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Health Melanoma self-testing could save your life in just 90 seconds, experts say

03:50  12 march  2018
03:50  12 march  2018 Source:   msn.com

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Queensland researchers develop a highly accurate online skin cancer test that in just 90 seconds will predict your risk of developing melanoma over the next three-and-a-half years.

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A "highly accurate" online skin cancer test that can identify people at high risk of melanoma in 90 seconds has been developed by Queensland researchers.

The test predicts the likelihood of developing the killer disease over the next three-and-a-half years.

It was developed for people aged 40 to 70, based on data collected from the world's largest skin cancer study run by the QIMR Berghofer Medical Research Institute.

The tool has just been made available online.

A research paper on the process was published today in the Journal of the National Cancer Institute.

Professor David Whiteman said his team had been following 45,000 melanoma sufferers over eight years.

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Queensland researchers develop a highly accurate online skin cancer test that in just 90 seconds will predict your risk of developing melanoma over the next three-and-a-half years.

"So this test is the most robust instrument we have ever been able to develop for predicting risk of melanoma," he said.

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A "highly accurate" online skin cancer test that can identify people at high risk of melanoma in 90 seconds has been developed by Queensland researchers. Professor David Whiteman said his team had been following 45,000 melanoma sufferers over eight years.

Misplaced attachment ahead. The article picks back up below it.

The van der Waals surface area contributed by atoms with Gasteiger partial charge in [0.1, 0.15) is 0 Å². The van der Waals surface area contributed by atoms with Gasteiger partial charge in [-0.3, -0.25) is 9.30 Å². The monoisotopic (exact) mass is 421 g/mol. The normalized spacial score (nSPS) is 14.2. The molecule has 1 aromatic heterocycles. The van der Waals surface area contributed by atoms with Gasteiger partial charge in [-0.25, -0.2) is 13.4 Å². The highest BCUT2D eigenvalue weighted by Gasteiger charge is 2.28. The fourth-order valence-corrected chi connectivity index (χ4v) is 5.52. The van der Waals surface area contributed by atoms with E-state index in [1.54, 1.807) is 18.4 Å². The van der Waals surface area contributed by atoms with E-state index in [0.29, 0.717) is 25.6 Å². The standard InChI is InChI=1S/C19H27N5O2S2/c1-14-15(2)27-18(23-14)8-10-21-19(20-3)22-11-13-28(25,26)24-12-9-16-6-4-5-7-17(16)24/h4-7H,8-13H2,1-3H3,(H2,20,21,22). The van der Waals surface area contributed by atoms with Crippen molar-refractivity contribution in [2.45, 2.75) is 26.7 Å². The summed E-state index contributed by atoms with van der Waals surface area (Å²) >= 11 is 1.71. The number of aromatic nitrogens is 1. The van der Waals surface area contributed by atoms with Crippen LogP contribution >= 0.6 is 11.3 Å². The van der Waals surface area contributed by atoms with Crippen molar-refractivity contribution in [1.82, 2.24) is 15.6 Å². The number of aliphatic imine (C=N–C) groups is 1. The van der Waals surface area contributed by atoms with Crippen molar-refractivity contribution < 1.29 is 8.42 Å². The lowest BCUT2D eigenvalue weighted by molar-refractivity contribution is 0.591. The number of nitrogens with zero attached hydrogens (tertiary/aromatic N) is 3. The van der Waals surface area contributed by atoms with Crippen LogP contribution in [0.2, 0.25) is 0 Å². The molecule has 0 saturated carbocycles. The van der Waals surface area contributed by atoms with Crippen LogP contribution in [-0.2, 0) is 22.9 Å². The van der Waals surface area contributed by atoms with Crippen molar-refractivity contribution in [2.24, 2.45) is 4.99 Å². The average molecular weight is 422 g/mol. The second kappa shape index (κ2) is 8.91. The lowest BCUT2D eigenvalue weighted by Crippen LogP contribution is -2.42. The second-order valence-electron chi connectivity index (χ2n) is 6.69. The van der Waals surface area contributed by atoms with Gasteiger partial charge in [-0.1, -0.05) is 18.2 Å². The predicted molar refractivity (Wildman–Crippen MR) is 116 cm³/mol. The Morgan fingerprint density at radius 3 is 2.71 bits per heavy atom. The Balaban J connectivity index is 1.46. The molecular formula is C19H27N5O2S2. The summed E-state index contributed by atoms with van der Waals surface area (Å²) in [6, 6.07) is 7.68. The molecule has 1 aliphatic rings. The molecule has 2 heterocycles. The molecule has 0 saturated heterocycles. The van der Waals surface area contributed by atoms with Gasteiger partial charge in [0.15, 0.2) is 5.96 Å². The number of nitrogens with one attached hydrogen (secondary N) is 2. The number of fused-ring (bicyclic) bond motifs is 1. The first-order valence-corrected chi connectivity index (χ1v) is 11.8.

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"It has proven highly accurate in tests.

"There are seven items on the tool that include your age and sex, ability of your skin to tan, the number of moles you have on your skin your hair colour and sunscreen use.

"The tool is very self-explanatory and easy to use.

"So for instance, reporting the number of moles you have on your skin — there are pictures of people with moles on their skin, so you pick the one closest to you.

"You do not have to have any detailed knowledge at all, they are quite simple questions to answer."

The online risk predictor places people into one of five categories, from those who are "very much above average risk" down to "very much below average risk".

"Regular screening of those at higher risk may help detect melanomas early and hopefully before they have spread to the lower layers of the skin and other parts of the body," Professor Whiteman said.

"Importantly in this study, we found that people's actual risk was quite different to their own assessment.

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A “highly accurate” online skin cancer test that can identify people at high risk of melanoma in 90 seconds has been developed by Queensland researchers. Professor David Whiteman said his team had been following 45,000 melanoma sufferers over eight years.

"This highlights the importance of getting personalised advice on your melanoma risk, because it could well be different to your perceived risk."

Melanoma is the fourth most common cancer in Australia, killing five people every day and there are over 14,000 new cases diagnosed nationally every year.

Lieutenant Colonel Meegan Olding was one of them.

A mother of three, she is based at Amberley, west of Brisbane.

She said her husband first noticed a mole on her cheek had changed shape last February, so she went to the doctor for a skin check as a precaution.

"To tell you the truth, I was complacent," she said.

"I just did not think it would be anything to worry about, it did not even cross my mind."

Lieutenant Colonel Olding said she had always taken sun safety very seriously.

But within days she was in surgery having a large piece of her cheek removed, from just below her eye to the corner of her mouth.

"I consider myself lucky. I got the results only recently and the margins are clear," she said.

She said using the online predictor would be a good exercise for anybody in the target group.

"I think awareness is the key. A risk prediction tool could be really useful for helping to make people aware not only of their individual risk, but also give advice on how to manage their risk."

Professor Whiteman said the tool only provides an "estimate" of future risk and should not be used as a substitute for getting skin checks by a doctor.

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